How to Start a Fire: 3 Tips for Getting Lit
by The Culinistas
In addition to all things cooking, we’ve been busy burning the midnight oil on our latest bi-yearly zine, The Parchment Paper. We’re calling this one the Burnt Issue, dedicating our words, recipes (our Burnt Onion Ranch is the hottest dip in town) and images to all things fire. Download your FREE copy right now. We think it’s the perfect material to read around the campfire or cozied up next to the fireplace if that’s more your speed. (And if you missed the first issue, don’t worry: You can still get it here.)
From childhood campfires to the fireplaces in our company headquarters, The Culinistas co-founder Jill Donenfeld says that she has always been drawn to the flame: the weird pulsing glow followed by the smutty aftermath of ash and char. Here, she shares her tips for building the Gaggenau stove of campfires.
Let’s Get Started
Like the girl scouts say, a good fire can serve many uses: cooking, heat, light and protection. Everyone should know how to set something alight, and the key is the starter. This is material that will burn long & strong enough to create critical heat to set ablaze a larger mass, like a big log. If you have a good starter, the rest is just marshmallows.
A few of our favorite recs to get you started: newspaper (The Onion, New York Herald Tribune, New York Daily Inquirer, The Parchment); tinder (tiny twigs, pine needles, pencil shavings, onion peels, fibrous bark, dry leaves, cotton balls, paper egg cartons); dried citrus peels (Navel, Cara Cara, Kumquat, Blood Orange, Meyer Lemon, Keffir Lime); greasy potato chips (Hal’s sea salt, Cape Cod waffle cut, Mikesell’s groovy, Zapp’s mesquite bar-b-que, Kettle salt & pepper)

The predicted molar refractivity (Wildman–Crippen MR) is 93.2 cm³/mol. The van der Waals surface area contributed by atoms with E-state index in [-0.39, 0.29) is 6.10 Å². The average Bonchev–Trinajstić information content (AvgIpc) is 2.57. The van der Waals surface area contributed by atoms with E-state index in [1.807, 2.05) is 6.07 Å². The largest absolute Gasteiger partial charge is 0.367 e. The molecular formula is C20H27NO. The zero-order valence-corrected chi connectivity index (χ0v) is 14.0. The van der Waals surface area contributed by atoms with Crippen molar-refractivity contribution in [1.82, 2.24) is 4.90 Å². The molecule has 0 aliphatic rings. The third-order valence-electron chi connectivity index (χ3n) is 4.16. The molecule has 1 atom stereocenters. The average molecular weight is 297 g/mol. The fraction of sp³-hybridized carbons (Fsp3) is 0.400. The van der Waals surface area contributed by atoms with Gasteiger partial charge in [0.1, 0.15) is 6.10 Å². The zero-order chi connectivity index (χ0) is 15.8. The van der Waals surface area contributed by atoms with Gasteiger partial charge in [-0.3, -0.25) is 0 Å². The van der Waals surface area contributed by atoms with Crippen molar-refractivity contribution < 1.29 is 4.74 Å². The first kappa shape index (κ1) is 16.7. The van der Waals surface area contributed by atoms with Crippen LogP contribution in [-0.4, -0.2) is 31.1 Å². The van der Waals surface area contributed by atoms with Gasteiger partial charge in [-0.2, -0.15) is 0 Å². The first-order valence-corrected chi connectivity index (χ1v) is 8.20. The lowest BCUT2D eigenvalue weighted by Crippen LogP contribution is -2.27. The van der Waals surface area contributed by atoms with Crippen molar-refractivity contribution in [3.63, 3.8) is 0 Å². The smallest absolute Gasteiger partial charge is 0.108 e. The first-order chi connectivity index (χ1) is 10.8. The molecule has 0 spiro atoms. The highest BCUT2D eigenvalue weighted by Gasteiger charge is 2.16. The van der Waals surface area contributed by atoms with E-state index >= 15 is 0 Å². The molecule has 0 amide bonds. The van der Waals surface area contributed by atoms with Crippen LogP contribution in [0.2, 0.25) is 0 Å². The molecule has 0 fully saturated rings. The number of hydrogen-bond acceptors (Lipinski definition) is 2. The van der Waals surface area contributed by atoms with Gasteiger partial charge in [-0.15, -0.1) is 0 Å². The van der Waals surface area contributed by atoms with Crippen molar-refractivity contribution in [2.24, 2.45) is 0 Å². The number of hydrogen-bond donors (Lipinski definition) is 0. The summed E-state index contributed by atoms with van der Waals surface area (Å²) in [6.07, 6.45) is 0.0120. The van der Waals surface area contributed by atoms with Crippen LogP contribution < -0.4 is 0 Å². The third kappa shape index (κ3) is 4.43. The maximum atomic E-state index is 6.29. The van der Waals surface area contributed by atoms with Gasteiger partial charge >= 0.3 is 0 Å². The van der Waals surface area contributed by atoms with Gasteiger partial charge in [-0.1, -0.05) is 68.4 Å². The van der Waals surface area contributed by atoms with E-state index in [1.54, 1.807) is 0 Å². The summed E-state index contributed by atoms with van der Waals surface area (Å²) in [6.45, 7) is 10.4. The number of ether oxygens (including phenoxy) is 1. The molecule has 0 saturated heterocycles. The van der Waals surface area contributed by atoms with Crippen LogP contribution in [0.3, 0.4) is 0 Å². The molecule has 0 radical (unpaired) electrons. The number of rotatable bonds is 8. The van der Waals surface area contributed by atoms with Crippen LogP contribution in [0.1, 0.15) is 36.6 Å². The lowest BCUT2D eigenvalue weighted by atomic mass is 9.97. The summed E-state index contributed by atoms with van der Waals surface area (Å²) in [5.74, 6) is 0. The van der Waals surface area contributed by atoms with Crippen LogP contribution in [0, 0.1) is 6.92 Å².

A-Frame, Log Cabin Style or Z?
Once you’ve sorted out a starter, build a frame of kindling. Kindling could be small sticks, a strip of bark, or the very smallest log.
An A Frame kindling set up is three pieces of small wood connected as a triangle. A log cabin style kindling is two pieces of parallel wood stacked with two pieces of wood perpendicular to those. A Z configuration is two parallel pieces of wood with one piece resting atop, diagonally connecting the two.
Build up your A-frames & cabins, repeating the process with a few more levels of kindling. The Z works best when starting a fire in a fireplace.
After igniting the fire starter & the kindling is steadily burning, incrementally add fuel, increasing the size with bigger & bigger logs thereafter. Avoid jumping from small to big; a successful fire is one that builds gradually.
- Look up! Choose a spot that has open sky above, not under a tree.
- Set the periphery of your fire by defining a circular space; brush away rocks, leaves, twigs, trash, etc from the space.
- Place stones around the perimeter.
- If starting a fire on a beach, enclosing it in a fire-safe metal container is usually required.
Download your FREE copy of The Parchment Paper: Burnt Issue right now for more tips, tricks, recipes and campfire-worthy stories.
A special thanks to Ana Ortiz for the beautiful photograph.